It was the last days of the field school dig and Megan Victor is backfilling, shoveling dirt back into one end of a pit while students in the archaeological field school continue extracting artifacts and working features.
Victor is a teaching assistant on the dig, a position equivalent to crew chief on a professional site, but in addition to “making sure that the site runs like a well-oiled machine,” her duties also include teaching the undergraduate students who have enrolled in ANTH 225, which is how William & Mary’s registrar views the field school.
Backfilling is the least-skilled job on the dig and Victor could assign it to someone else, but she grabs the shovel herself. She’s worked over the summer to make sure the undergrads learn archaeological extraction techniques and she wants the students to have the maximum time to practice what they’ve learned.
Victor says that she works to develop both physical and visual skills in the students. “You need to learn how to use a trowel,” she says. “You hold the edge of the trowel parallel to the ground at all times and scrape off a thin layer.”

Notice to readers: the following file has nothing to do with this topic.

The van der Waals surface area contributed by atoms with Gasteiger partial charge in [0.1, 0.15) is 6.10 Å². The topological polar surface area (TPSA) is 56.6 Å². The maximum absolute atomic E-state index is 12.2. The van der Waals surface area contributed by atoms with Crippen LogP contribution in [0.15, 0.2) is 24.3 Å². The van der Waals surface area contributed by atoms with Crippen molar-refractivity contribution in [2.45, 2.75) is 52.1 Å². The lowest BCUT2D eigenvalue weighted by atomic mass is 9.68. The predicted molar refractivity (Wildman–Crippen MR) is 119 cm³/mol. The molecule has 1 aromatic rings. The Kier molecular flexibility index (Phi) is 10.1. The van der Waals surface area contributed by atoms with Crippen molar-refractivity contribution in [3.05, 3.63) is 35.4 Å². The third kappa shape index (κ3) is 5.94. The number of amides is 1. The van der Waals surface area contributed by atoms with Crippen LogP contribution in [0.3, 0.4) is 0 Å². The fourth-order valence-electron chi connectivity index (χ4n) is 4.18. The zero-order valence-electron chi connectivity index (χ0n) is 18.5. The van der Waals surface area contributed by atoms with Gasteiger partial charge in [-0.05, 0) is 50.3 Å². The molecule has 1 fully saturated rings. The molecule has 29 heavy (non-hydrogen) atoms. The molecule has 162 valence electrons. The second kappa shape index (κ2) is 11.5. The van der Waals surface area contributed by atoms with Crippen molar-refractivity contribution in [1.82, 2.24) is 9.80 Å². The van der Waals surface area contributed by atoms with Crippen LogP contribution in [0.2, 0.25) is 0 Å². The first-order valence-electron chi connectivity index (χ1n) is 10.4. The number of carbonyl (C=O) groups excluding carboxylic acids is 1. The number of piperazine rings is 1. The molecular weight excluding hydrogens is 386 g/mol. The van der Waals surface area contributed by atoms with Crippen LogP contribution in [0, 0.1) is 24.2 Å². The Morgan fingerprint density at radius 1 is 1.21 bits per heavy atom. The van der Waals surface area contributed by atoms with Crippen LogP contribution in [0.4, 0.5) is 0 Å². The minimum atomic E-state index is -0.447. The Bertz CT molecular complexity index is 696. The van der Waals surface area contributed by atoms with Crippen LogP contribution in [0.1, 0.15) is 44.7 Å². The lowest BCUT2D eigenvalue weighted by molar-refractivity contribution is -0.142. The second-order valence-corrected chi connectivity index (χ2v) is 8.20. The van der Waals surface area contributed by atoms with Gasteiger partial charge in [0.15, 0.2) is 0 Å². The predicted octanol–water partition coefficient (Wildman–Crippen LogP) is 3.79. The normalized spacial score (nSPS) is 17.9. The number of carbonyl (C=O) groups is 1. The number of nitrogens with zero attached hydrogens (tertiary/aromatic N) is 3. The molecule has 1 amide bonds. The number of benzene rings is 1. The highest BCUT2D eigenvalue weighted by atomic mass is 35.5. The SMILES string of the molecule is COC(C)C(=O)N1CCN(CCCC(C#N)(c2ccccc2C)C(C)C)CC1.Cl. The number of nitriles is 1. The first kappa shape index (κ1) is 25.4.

Trowel work also contains a visual element, as it’s important to keep your work level and keep an eye out for changes in the soil that mark the beginning of a new layer. Another important skill is mapping, she says.
“Archaeology destroys as it goes,” Victor says, so it’s necessary that important features of the dig be accurately measured and sketched out as the work proceeds.
And yes, there is a test. Each field school ends with a final exam with a practical component in which students are asked to identify several types of ceramics and glass.